A response to Colin Falconer
Historical author Colin Falconer brought up interesting yet disturbing points in his November 13 blog post, “For Evil to Triumph.”
Colin comments on the recent Men’s Health article by Bill Phillips, “Why Joe Paterno Didn’t Call the Police,” about alleged child abuse at Penn State. The article draws parallels between the failure of people to report the alleged abuse and the controversial psychological experiments of Stanley Milgram at Yale University in 1961.
As Colin describes:
“[Milgram’s] tests were designed to measure the willingness of subjects to obey an authority figure who told them to perform acts that conflicted with their personal conscience.
“[This] was inspired by [Milgram’s] curiosity about how millions of people in Nazi Germany could go along with horrors of the Holocaust, even when it violated their deepest moral beliefs.
“A volunteer was given the role of teacher, and separated from the learner; they could communicate but could not see each other. The ‘teacher’ had a list of word pairs to teach the ‘learner’. If the answer was incorrect, the ‘teacher’ would administer a shock to the ‘learner’, with the voltage increasing in 15 volt increments for each wrong answer.
“The ‘learner’ was an actor; but the ‘teacher’ did not know this. Some test subjects paused at 135 volts and began to question the purpose of the experiment. Though clearly uncomfortable about it, most continued after being assured that it was necessary and that they would not be held responsible for the outcome.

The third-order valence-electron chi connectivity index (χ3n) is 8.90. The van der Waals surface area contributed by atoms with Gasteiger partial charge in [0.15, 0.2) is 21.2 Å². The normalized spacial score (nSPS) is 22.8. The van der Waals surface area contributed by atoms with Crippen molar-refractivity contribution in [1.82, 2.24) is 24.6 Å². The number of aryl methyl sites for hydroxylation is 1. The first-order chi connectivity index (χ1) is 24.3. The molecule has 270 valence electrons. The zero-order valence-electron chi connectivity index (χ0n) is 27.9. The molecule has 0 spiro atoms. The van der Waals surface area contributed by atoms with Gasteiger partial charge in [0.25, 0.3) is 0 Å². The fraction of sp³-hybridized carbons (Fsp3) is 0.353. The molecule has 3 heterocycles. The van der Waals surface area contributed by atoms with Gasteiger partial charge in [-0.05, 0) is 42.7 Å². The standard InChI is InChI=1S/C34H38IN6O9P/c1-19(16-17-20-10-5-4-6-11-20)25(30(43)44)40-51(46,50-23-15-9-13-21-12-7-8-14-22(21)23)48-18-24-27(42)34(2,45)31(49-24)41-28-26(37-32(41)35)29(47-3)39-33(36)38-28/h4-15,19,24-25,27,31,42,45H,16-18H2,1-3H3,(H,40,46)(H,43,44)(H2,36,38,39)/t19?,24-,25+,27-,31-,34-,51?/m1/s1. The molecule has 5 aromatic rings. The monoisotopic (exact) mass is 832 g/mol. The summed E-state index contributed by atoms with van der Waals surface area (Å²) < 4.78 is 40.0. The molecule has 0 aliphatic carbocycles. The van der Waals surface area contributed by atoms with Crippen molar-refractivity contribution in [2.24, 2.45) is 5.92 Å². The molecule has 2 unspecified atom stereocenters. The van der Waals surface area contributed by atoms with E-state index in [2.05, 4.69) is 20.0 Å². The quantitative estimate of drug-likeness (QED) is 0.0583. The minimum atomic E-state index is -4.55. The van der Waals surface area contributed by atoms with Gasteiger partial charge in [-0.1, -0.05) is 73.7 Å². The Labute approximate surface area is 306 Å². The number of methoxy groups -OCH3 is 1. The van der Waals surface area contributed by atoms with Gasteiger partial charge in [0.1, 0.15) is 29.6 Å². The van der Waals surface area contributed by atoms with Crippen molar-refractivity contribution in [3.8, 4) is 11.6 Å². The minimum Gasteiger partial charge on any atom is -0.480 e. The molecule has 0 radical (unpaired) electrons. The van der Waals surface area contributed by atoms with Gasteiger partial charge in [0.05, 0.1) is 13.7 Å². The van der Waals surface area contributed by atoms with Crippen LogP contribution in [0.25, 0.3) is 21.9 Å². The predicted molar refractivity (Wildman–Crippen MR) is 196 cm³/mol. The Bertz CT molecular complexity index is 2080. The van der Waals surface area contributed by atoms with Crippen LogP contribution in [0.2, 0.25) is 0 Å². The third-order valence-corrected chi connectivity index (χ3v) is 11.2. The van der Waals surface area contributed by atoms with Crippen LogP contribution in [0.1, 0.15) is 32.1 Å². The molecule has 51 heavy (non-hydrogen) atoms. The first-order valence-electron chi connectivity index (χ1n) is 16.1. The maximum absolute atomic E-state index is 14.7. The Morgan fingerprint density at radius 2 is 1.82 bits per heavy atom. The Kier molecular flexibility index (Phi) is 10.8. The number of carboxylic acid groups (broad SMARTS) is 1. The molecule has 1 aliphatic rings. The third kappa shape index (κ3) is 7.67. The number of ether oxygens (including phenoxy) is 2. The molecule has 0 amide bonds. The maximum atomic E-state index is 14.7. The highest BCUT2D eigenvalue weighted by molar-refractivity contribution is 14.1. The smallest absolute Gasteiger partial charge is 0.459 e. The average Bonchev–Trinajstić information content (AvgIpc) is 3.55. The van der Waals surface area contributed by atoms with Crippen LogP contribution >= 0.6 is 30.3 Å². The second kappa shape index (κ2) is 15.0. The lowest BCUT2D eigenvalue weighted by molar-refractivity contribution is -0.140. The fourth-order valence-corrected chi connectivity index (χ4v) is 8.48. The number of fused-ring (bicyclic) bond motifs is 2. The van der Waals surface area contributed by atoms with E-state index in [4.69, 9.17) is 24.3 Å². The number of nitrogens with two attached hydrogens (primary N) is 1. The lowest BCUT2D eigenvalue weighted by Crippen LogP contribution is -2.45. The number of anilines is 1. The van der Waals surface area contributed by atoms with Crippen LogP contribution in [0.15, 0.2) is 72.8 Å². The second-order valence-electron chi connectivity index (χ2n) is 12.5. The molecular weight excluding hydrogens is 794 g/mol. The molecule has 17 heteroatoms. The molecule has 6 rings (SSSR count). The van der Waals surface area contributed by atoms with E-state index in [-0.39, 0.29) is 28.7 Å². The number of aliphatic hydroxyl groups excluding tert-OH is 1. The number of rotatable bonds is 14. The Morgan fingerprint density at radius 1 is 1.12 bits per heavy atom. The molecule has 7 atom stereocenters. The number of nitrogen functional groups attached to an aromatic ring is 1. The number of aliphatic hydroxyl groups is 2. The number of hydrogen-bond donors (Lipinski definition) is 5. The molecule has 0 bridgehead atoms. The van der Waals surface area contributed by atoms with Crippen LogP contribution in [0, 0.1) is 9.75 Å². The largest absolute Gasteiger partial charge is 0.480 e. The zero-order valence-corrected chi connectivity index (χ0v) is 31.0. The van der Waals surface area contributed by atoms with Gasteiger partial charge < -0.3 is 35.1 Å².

“How many continued to the final, potentially lethal 450-volt shock?… 26 out of 40. Even with their ears ringing with the screams of their ‘victims’, authority won over. They listened to the man in the white coat before they listened to their own inner voice. Ordinary people, good people, thus became agents in immoral and destructive behaviour.”
Phillips notes that “humans are programmed to not question authority…. And men are even less likely to rat out an authority figure when that person is also a mentor.”
Colin suggests, “It seems to me that as human beings we all have a higher authority that we surrender our scruples to.”
My question is, why surrender?
My question is, were these people good?
Ordinary, maybe. Good… maybe not so much.
They may never have been in a situation like this. It was unfamiliar, uncomfortable. The guy in the white coat assured them nothing was wrong.
Things like this didn’t happen in their normal reality. They’d entered an alternate reality, a sort of fairy tale. The guy in the white coat would protect them through this Twilight Zone.
Under these circumstances, I disagree that their “inner voice” told them to stop. I believe it may have told them it was fine to murder.
Those 26 of 40 may have felt they could distance themselves from the result of their action. They could do this by hiding behind someone else. In return, they granted that someone “authority” over them.
By sleight of mind, responsibility could have been mentally transferred to the leader. The authority figure could have become a buffer zone between themselves and the reality of their decisions and actions.
“Obeying” was what the leader received in return. The leader had “power”—to do what? To set up the rules of the fairy tale. And once reality exploded the fairy tale, the result was the leader’s “fault.”
In reality, outside the fairy tale, wasn’t this what happened instead: the followers sacrificed the authority figure to the action they themselves decided to take.
That sort of authority figure is not a leader.
In circumstances like this, the person who’s set up as the authority figure is nothing but a scapegoat.
By S.J. Driscoll